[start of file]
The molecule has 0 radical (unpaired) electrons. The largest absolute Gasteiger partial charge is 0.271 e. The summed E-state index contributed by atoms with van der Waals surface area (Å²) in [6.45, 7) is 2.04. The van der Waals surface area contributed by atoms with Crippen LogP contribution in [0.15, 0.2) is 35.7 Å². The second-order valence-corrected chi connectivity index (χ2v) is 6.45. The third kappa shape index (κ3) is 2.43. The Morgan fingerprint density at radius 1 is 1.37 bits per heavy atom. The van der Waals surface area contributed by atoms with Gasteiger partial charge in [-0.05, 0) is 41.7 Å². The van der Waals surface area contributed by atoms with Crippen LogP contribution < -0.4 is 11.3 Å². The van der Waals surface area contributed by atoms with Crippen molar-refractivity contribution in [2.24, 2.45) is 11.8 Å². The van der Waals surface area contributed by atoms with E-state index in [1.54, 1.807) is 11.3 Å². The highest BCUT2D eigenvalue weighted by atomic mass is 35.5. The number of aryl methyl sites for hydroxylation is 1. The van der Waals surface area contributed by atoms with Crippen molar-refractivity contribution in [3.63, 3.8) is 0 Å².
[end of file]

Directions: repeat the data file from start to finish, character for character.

The molecule has 0 radical (unpaired) electrons. The largest absolute Gasteiger partial charge is 0.271 e. The summed E-state index contributed by atoms with van der Waals surface area (Å²) in [6.45, 7) is 2.04. The van der Waals surface area contributed by atoms with Crippen LogP contribution in [0.15, 0.2) is 35.7 Å². The second-order valence-corrected chi connectivity index (χ2v) is 6.45. The third kappa shape index (κ3) is 2.43. The Morgan fingerprint density at radius 1 is 1.37 bits per heavy atom. The van der Waals surface area contributed by atoms with Gasteiger partial charge in [-0.05, 0) is 41.7 Å². The van der Waals surface area contributed by atoms with Crippen LogP contribution < -0.4 is 11.3 Å². The van der Waals surface area contributed by atoms with Crippen molar-refractivity contribution in [2.24, 2.45) is 11.8 Å². The van der Waals surface area contributed by atoms with E-state index in [1.54, 1.807) is 11.3 Å². The highest BCUT2D eigenvalue weighted by atomic mass is 35.5. The number of aryl methyl sites for hydroxylation is 1. The van der Waals surface area contributed by atoms with Crippen molar-refractivity contribution in [3.63, 3.8) is 0 Å².